Syria War: Some Tactical Issues

This piece in VZGLIAD is military analysis (author = Evgeny Krutikov) of the successes achieved so far by the joint Russian-Syrian campaign against ISIS, along with some tactical issues and paradoxes.

The piece is too long to translate in full, but I have summarized its major points, without inserting any of my own thoughts or commentary:



In some areas of Syria, the war has taken on the character of “All against All”, which makes the tactical situation on the ground highly complex and even paradoxical, as one can imagine.

In the past week the Syrian army, backed by Russian aviation, has been able to make significant advances (against ISIS) in a number of key regions.  However, while the overall strategy of the Syrian General Staff is quite clear, their tactics  at times raise a series of questions.

One of the major fronts is around the city of Aleppo.  There, the so-called “pro-Western” militias (Free Syria Army, or FSA), who have been for over three years now besieging and terrorizing Aleppo from the North and Northwest, were suddenly forced to flee, by the arrival of the ISIS forces.  Panicky alarms were issued that the “black flags of ISIS” had breached the city walls.

Initially, the Syrian government forces had a clear objective:  to free Aleppo from its medievalist blockade by clearing out the Oppositionist enclaves.  There had been various, mostly unsuccessful attempts to break through at various areas of the front.

Syrian army needs to take back the Kweres air base.

Then, last week, with ISIS suddenly showing up to the North of Aleppo, the government forces took action with the assistance of Russian air strikes.

Meanwhile, the Syrian army troops also began to advance from Al-Nasiriyah  in a Northeast direction, toward the Kweres air base, which is in the hands of the FSA.

No doubt the Syrian commanders believed that ISIS, then in the process of retreating from Russian air strikes to the North of Aleppo, would also contribute to weakening (FSA) forces around Kweres.  But this is not what happened.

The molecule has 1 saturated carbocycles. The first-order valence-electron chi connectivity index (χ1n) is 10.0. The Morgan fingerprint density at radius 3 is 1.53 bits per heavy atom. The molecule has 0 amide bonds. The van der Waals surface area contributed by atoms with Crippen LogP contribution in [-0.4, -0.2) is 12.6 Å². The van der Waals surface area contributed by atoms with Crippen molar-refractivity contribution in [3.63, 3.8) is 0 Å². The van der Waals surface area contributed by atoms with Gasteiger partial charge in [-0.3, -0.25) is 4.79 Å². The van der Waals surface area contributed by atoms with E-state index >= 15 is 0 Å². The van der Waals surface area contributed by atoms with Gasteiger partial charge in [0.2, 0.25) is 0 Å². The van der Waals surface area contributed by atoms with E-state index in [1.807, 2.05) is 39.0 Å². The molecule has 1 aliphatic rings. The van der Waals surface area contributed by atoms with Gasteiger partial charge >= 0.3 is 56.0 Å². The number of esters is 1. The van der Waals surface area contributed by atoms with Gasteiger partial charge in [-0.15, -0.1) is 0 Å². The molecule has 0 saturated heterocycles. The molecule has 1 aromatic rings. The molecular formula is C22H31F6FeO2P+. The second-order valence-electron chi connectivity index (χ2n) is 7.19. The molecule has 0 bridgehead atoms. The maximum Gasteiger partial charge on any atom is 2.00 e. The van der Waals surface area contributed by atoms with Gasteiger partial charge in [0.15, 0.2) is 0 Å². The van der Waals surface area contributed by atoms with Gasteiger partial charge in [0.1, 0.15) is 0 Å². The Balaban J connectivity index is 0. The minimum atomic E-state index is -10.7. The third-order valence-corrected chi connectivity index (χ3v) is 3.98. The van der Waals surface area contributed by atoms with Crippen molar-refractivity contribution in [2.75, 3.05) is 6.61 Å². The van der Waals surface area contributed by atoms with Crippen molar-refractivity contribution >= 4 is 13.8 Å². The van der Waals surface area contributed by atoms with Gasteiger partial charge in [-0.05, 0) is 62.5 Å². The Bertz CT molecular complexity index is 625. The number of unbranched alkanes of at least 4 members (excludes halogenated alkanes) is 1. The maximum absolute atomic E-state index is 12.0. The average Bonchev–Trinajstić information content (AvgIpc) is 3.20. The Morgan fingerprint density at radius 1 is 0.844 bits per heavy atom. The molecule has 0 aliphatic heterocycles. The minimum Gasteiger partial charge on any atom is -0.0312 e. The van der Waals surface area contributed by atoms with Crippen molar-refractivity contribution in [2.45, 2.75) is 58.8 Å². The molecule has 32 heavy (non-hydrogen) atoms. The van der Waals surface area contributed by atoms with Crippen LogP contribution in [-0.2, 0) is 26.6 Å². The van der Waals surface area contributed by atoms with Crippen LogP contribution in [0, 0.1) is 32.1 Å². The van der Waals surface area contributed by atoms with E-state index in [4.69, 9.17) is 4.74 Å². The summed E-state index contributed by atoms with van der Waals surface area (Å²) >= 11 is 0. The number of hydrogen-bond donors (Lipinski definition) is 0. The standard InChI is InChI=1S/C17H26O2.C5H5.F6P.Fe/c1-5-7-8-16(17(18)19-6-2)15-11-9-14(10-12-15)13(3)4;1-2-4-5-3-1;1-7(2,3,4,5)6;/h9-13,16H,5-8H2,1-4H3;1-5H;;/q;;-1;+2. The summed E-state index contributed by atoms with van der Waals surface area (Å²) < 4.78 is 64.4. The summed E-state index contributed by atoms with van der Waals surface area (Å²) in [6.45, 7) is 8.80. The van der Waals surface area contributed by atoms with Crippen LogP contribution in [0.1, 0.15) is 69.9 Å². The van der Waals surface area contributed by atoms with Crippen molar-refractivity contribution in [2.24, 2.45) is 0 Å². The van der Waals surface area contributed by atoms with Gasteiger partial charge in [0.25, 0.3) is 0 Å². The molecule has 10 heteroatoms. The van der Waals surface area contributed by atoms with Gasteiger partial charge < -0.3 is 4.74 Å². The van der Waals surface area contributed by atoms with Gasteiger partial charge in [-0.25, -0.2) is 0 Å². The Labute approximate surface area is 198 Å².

For several days Russian aviation (no doubt at the tactical request of Syrian government) had been pounding positions of attacking ISIS forces; and yet omitted to bomb (paving the way in) the Al-Nasiriyah advance.  As a result (of this oversight), the Syrian government forces got bogged down and had to give up (temporarily) their attempts to re-take Kweres.

At the same time, the ISIS Victory March North of Aleppo, was halted, after only 24 hours of triumph, by Russian bombs.  Once again, in this complex war of “All against all”, the FSA were able to take advantage of the setback to ISIS.

The main tactical question raised here is this:  In retrospect, might it have been a better use of Russian aviation to clear the ground for the Al-Nasiriyah offensive, rather than (wasting its time bombing) the ISIS forces to the North of Aleppo.  This is a question which should be addressed to the Syrian General Staff.

Bad News Good News

On the “Good News” side of the ledger:

Aleppo has been under blockade by Islamists for over 3 years.

The second strategic offensive of the Syrian Government troops was more successful:  This one being the advance to the Southwest direction, in order to remove that part of the blockade from around Aleppo.  Assad’s troops, showing their expertise in ground offensives, and tank maneuvers, were able to advance almost 100 kilometers, re-taking around 10 villages and towns.  What is even better news, is that the offensive is continuing, although at a slower pace now.  The main operative goal appears to be the town of الهادر   (Al-Hader), a large populated town and transport hub; and then, from Al-Hader continuing on to unify the front in the province of Hama.

[The article goes on to list a series of tactical successes of the Syrian army.]

Another important success was achieved in the province of Homs, for five years now the enclave of various nests of Oppositionists, of every possible stripe.  Finally, after all this time, with the assistance of Russian aviation, Assad’s forces have manged to split this enclave down the middle.  Re-taking it fully will be a long and onerous task, and it is not even important to undertake right now, as Homs no longer poses a threat to Damascus.  De-blockading Aleppo is more important, for example.  Or clearing out the pockets of Islamists who continue to fester in the suburbs of Damascus.

Krutikov concludes his analysis and advice with the following paragraph:

At this time, no full-frontal offensives of government forces against ISIS are possible, without solving the problem in the rear, namely the de-blockading of Aleppo, re-taking the Kweres base, the liquidation of enclaves, and clearing out the approach to the Turkish border.  The Golan Heights can wait.  Then we shall see.

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